I find it interesting that you’d agree that Isval is unbalanced, as that’s precisely the issue I take with her characterization. Or, rather, the source of her characterization. I can’t speak for any resemblance to Skelly, having not read A New Dawn and having no plans to, but Isval is by no means a rare or uncommon type of character. In fact, her backstory is a painfully overused one and not particularly well-regarded in most circles, especially when (frequently) invoked as an “excuse” for strong and uncompromising female characters. As such, I wasn’t able to derive any enjoyment from her character arc or its ultimate termination for the sake of hardening Syndulla so that he can go on to do the actual important and meaningful work in combating the Empire.

What I find most questionable about the misleading cover and title and marketing in this case, I think, is that I cannot come up with a compelling reason for it. The Expanded Universe is, as I’ve said, dead and buried. We’re no longer flooded with stories about saga characters: there’s no pressing need to explore new and unique characters and ideas yet. For most people, this is the first canon novel ever to feature Darth Vader and the Emperor in major roles, and the first time they’ll meet them off the big screen.

And I have to question why, instead of capitalizing on that opportunity, they’d give us The Cham Syndulla Adventures if they’re not planning to make a star out of him. Don’t get me wrong: I would have disliked the book just as much had it been labeled as such from the start, because the false advertising is really the least of my issues with it (just the one that I think most people will care about), but at the very least people would have been able to honestly assess what they were spending their money on.

As far as realities of modern publishing go, our traditional concern with Star Wars products has been with the overuse of the Big Three and related saga characters, not using them as marketing tools for stories where other characters actually feature more prominently. I wish that had been our problem. It would have been a tremendous relief from the usual fare. The expectation has always been that if you see Luke or Leia or somebody or other on the cover, you’re going to get more of them shoved down your throat than you’d ever need or want, probably at the expense of more interesting secondary characters. Looking at it from that perspective, Lords of the Sith is an exceptional anomaly.

With Wolverine’s guest appearances, he’s normally at least popping up in the comics of other established characters and teams to boost their sales numbers: the closest equivalent here would be plastering him all over the cover of a brand new comic titled “WOLVERINE” and then having him play opposite to the real main characters, two out of three of which we’ve never seen before and will probably and certainly, respectively, never see or hear from again.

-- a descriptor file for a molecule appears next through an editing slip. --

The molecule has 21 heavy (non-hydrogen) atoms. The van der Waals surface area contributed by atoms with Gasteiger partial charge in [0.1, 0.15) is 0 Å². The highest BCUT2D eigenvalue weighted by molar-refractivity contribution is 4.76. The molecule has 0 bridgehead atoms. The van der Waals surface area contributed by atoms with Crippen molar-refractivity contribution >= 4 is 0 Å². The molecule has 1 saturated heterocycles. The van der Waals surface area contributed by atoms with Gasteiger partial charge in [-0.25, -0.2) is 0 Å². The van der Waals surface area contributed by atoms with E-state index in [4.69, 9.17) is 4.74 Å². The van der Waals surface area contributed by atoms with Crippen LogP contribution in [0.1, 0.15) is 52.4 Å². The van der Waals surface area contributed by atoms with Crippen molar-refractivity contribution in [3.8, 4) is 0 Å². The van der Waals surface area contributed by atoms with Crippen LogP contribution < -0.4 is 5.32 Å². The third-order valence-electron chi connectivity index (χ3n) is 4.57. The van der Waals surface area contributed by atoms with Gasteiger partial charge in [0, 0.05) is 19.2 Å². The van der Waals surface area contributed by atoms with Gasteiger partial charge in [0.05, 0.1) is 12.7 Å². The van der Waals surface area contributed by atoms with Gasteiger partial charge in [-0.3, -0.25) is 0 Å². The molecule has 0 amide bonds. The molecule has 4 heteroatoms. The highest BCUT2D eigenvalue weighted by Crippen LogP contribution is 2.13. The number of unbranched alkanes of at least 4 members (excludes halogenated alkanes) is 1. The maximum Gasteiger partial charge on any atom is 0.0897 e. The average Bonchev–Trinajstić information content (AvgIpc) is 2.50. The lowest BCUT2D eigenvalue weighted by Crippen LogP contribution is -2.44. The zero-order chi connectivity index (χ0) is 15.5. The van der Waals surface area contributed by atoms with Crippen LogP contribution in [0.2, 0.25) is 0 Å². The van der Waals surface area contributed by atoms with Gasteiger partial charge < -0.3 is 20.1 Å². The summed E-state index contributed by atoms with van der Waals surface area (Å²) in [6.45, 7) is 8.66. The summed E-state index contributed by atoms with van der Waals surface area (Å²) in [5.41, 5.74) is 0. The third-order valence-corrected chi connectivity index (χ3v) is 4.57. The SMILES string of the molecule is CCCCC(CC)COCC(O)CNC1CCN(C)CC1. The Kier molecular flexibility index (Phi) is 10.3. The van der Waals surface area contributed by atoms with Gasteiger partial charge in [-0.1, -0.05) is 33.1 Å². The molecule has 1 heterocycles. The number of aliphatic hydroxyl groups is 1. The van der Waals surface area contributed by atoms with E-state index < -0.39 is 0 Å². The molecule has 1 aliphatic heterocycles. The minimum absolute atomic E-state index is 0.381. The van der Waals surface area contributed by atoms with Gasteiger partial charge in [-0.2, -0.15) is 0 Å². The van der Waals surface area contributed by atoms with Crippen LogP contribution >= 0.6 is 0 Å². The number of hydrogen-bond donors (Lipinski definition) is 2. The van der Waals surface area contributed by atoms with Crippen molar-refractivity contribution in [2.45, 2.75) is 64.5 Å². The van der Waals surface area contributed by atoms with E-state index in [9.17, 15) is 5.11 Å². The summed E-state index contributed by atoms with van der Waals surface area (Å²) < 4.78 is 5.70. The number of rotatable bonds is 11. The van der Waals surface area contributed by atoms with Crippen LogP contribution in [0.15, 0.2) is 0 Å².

In that kind of situation, I think people would be justified in getting a little annoyed at the effort put into making them think they’re buying something that they’re not. To continue the comic analogy, imagine you’re the average reader who’s only seen the movies, with no prior Expanded Universe knowledge or experience, never seen The Clone Wars or heard of Cham Syndulla, and you pick up Lords of the Sith purely for the Vader-Palpatine buddy cop cool-awesome factor that it’s being sold on the strength of. Just how fulfilled are your expectations going to be, in that scenario?

Mike: While I’d agree that it’s novel—to use your word—that Palpatine (apparently) let Mors keep her job, I think what you describe as “the Empire’s traditional attitude” is really just Vader’s traditional attitude. We’re still over a decade before the dissolution of the Imperial Senate, so unexpected or not, I actually really like the thought that Palpatine’s power base isn’t yet so secure that he can just execute someone at Mors’ level unilaterally—it’s a distinction from his usual portrayal, but it’s a distinction that makes sense in the larger timeline. Vader may be a blunt instrument, but Palpatine is still a politician.


The recent Darth Vader comics are actually instructive here, in that they suggest his repeated killing of subordinates is something that wouldn’t have been politically acceptable even as late as ANH. I wouldn’t be surprised if the old status quo of them both killing anyone they want eventually reasserts itself (because it’s just easier, and more logical from the POV of a casual fan), but for the time being I have to give the reboot the benefit of the doubt, and the notion that Palpatine would have to concoct a plan like this to get a Moff’s shit together is interesting to me. And anyway, her survival was by no means guaranteed; there could be a version of this story where Belkor actually emerges with the upper hand and Palpatine chooses to reward his cunning. As always, either way he gets what he wants: an end to Free Ryloth and a more effective Moff.